Tunisia’s parliament on Tuesday adopted a law criminalizing racist speech, incitement to hatred and discrimination.
The legislation was approved, after a lengthy debate, with 125 members of parliament voting for it, one against and five abstaining.
The law was a response to the assault of an Ivorian on a Tunis street in July that triggered reaction online and denunciation from anti-racism associations.
Under the newly passed legislation, offenders can be jailed for one month and fined 1,000 dinars ($350, 300 euros) for using racist language.
Also, incitement to hatred, making racist threats, spreading and advocating racism, and belonging to an organization that supports discrimination are punishable by one to three years in prison and fines up to 3,000 dinars.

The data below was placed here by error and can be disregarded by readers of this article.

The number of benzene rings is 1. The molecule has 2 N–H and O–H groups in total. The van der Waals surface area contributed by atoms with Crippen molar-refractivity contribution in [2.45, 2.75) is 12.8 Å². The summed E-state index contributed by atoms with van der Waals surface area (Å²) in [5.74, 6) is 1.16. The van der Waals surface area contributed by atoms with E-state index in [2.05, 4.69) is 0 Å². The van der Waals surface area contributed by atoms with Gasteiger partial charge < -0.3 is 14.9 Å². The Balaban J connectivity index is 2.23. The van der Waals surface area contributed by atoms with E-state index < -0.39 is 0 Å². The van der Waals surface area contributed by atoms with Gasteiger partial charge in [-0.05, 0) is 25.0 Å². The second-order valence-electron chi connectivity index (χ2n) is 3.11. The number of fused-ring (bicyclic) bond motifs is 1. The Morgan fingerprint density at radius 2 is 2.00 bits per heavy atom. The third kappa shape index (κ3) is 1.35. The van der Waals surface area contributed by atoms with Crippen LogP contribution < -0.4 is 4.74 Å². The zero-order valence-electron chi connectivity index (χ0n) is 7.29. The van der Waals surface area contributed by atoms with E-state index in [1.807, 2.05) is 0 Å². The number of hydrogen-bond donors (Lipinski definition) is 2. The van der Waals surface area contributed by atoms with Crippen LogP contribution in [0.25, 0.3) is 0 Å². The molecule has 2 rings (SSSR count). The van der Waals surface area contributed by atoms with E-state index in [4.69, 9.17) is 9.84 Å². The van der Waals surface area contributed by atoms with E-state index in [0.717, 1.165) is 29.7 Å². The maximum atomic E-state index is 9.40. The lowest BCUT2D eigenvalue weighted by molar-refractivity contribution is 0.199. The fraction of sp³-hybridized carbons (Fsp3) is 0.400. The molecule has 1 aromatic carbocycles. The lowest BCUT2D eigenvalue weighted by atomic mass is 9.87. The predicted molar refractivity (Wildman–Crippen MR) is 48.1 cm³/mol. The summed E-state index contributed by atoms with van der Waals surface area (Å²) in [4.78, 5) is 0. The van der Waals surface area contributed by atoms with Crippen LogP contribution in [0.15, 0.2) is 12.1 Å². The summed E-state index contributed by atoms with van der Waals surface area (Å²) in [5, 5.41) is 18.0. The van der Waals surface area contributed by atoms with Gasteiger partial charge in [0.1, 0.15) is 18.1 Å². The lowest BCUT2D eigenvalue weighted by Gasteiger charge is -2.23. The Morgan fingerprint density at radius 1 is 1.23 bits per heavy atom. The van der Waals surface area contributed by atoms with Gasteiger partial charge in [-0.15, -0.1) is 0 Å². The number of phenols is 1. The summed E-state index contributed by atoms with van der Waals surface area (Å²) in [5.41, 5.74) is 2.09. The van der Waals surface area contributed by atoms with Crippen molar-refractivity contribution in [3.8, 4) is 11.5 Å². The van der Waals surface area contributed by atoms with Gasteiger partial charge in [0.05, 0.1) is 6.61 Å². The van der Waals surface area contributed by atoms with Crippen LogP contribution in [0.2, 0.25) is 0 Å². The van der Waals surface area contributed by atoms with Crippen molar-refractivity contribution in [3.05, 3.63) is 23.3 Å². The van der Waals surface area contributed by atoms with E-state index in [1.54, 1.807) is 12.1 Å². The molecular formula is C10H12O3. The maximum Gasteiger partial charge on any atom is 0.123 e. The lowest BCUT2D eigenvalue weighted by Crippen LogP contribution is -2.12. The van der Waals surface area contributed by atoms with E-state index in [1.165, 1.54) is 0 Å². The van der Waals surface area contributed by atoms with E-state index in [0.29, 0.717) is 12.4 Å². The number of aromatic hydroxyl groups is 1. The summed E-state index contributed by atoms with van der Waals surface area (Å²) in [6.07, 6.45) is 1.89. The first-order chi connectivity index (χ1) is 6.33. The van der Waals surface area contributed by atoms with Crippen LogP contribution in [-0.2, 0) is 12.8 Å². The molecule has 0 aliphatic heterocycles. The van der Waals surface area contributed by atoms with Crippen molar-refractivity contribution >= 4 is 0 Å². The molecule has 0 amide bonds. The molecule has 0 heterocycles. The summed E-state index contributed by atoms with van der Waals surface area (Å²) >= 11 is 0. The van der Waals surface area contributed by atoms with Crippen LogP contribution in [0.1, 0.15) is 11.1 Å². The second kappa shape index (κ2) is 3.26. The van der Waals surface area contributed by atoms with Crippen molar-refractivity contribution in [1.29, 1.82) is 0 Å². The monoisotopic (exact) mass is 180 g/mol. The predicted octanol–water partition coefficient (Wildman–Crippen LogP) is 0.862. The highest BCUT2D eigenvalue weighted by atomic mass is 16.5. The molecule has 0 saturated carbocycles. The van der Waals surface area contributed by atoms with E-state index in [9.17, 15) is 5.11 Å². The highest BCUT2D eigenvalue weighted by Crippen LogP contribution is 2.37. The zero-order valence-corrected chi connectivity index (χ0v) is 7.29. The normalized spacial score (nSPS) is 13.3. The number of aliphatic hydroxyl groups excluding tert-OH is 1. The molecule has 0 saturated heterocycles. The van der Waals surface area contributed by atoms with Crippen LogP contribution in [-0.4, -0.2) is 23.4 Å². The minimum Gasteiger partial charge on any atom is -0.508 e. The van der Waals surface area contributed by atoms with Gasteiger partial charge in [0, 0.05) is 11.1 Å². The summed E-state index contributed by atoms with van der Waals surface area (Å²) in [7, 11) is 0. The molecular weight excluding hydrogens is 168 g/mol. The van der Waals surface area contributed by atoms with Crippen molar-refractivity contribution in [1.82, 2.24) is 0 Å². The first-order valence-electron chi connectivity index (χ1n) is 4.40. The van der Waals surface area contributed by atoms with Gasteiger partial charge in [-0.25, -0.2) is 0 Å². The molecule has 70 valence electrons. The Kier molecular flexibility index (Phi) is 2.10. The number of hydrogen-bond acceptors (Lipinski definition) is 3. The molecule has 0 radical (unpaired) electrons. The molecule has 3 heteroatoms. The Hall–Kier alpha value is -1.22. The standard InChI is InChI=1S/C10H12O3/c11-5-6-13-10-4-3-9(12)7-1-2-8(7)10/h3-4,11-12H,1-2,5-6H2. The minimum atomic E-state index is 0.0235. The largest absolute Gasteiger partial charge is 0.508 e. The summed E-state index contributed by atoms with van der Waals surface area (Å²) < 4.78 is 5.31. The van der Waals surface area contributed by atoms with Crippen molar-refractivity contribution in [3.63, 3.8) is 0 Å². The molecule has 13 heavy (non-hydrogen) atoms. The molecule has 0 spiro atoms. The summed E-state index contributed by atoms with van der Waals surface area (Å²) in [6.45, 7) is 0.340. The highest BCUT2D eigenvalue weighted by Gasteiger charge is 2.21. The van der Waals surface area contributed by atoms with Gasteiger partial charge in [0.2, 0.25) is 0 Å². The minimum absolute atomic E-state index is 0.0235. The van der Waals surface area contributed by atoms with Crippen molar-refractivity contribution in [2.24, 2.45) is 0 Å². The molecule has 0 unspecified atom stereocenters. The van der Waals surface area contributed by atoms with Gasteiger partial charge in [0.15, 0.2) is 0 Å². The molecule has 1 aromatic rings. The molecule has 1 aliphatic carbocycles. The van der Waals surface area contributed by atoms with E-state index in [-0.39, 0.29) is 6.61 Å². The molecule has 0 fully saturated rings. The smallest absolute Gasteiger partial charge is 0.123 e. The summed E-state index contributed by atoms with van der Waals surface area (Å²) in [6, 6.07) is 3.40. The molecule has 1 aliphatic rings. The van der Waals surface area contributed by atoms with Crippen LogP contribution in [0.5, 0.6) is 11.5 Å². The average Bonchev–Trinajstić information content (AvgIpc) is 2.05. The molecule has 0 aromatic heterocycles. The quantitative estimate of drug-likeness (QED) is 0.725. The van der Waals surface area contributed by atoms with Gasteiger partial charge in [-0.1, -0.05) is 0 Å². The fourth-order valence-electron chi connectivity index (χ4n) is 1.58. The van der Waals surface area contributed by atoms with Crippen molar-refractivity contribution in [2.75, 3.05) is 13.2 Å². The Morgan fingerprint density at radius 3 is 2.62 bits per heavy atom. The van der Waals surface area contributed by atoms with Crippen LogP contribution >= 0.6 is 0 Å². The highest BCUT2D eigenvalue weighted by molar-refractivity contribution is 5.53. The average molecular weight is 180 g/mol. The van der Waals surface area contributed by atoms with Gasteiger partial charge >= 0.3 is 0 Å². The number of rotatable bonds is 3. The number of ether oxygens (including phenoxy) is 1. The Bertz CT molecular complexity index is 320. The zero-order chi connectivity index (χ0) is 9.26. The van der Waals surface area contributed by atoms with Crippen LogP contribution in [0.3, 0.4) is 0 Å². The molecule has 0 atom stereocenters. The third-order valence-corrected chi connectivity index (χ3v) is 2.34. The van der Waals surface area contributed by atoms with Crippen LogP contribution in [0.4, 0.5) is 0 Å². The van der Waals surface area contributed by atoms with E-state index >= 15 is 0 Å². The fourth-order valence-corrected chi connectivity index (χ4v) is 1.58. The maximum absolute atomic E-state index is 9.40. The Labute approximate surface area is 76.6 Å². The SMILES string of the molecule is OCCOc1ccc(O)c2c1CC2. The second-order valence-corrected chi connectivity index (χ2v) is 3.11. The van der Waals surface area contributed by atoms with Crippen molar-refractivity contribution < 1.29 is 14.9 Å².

Tunisians of darker skin tones and other black Africans in the North African country face situations doubly depressing, as there is no law to punish racial discrimination, rights groups contend.
Thousands of students from sub-Saharan Africa attend Tunisian universities, and some face sporadic verbal or physical aggression because of their skin color.
Many Tunisians sometimes use pejorative terms such as a “kahlouch” and a “wassif” to identify a black person by the color of his skin.